Know When to Enroll in Medicare! To B or not to B in Part B?

October 3, 2016

Authored by Joe Baker, President, Medicare Rights Center

More and more Americans are still working at age 65 but many are unaware that they are not automatically enrolled in Medicare Part B when they become eligible. Many people mismanage Medicare enrollment in part because people who are not taking Social Security retirement benefits do not receive notification about how and when to enroll. But delaying Medicare enrollment after age 65 without fully considering your situation can have significant financial consequences.

Making a careful decision about Medicare enrollment is particularly critical for Medicare Part B, medical insurance that helps pay for important services such as doctors’ appointments, preventive care, and laboratory tests. Unlike Medicare Part A, hospital insurance which is premium-free for most people, there is a monthly premium for Part B.

Delaying enrollment in Part B to avoid paying the premium can be risky. You may risk:

–going without needed health coverage;

–paying a lifetime 10 percent premium penalty for each 12-month period you were not enrolled; and

–having to wait until the annual General Enrollment Period (GEP) to enroll.

Delaying Part B might be a good choice for people who have access to a Special Enrollment Period, which allows you to enroll in Part B without waiting until the GEP and without penalty. To be eligible, you must have coverage from your or your spouse’s current employment from the time you become eligible for Medicare. The Special Enrollment Period lasts while you, or your spouse, are still working and for up to eight months after the job or insurance ends, whichever is first. Note that COBRA and retiree insurance are not considered current employer insurance.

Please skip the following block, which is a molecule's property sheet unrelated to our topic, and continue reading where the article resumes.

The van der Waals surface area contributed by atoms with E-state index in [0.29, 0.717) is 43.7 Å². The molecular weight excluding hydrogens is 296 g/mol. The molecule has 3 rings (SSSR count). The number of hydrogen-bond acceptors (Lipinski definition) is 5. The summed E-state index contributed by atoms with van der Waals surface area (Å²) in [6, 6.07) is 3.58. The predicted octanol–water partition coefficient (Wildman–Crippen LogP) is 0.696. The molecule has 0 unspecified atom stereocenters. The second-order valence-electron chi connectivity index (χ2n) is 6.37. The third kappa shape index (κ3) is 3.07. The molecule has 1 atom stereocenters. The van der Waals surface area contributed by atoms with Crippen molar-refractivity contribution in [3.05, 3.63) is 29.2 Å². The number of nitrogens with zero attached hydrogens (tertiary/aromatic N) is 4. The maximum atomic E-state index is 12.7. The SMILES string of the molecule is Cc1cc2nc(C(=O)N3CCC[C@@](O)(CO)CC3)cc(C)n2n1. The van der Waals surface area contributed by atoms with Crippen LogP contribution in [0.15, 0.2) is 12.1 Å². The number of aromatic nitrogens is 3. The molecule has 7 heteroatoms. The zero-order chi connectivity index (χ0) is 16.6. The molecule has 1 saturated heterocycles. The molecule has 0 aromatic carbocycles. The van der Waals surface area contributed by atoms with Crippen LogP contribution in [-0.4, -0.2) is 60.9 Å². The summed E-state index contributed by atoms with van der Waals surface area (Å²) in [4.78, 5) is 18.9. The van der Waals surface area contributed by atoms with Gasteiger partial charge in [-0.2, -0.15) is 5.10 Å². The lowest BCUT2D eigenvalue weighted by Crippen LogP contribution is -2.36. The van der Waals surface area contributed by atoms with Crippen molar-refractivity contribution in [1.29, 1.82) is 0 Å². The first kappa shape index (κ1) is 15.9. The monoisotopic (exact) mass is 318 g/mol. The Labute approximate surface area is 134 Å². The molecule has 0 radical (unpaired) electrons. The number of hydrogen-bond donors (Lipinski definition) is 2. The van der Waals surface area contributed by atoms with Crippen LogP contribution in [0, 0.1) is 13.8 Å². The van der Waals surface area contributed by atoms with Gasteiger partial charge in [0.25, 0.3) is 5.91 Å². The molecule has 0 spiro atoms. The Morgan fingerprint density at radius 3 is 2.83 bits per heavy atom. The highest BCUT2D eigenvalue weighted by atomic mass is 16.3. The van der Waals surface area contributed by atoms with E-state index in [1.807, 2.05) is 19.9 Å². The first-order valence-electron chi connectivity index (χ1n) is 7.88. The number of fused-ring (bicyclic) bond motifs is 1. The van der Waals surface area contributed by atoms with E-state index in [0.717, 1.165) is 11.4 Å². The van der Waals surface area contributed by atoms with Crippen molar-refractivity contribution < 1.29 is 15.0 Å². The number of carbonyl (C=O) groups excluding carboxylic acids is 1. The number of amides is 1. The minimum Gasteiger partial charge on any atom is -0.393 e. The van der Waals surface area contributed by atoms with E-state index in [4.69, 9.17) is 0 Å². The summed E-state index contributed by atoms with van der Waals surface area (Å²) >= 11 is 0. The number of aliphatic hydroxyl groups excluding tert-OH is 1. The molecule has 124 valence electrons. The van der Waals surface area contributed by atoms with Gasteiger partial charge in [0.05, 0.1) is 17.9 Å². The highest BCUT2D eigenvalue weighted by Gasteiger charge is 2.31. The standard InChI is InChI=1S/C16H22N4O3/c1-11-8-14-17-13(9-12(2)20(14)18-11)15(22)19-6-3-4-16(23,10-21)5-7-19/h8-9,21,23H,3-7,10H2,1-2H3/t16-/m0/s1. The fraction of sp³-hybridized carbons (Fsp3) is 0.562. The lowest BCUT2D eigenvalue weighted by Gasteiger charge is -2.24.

Even if you have access to a Special Enrollment Period, you should still consider whether to enroll in Part B to avoid having inadequate coverage. Whether you should sign up depends on whether Medicare or your employer health coverage is the primary insurance.

If you are eligible for Medicare because you are 65 or over and your insurance is from your, or your spouse’s, job at a company with:

–20 or more employees, your employer coverage will be the primary payer.

–less than 20 employees, Medicare is primary. You should not delay enrolling in Part B because you will have no primary insurance – equivalent to not having insurance at all.

To enroll in Medicare, call Social Security Administration at 800-772-1213. If you are thinking about turning down Part B, call Social Security and ask if you can defer enrollment without penalty.

Recently introduced legislation in Congress would improve information for people approaching Medicare eligibility and otherwise modernize this complicated Medicare enrollment process.The Beneficiary Enrollment Notification and Eligibility Simplification (BENES) Act would require Medicare to send a notice to all people approaching Medicare eligibility that would explain Part B eligibility, the late enrollment penalty, and how any other coverage coordinates with Medicare.

Tell your member of Congress to co-sponsor the BENES Act to help the 10,000 people aging into Medicare each day avoid costly enrollment mistakes. Take action today!

Print Friendly, PDF & Email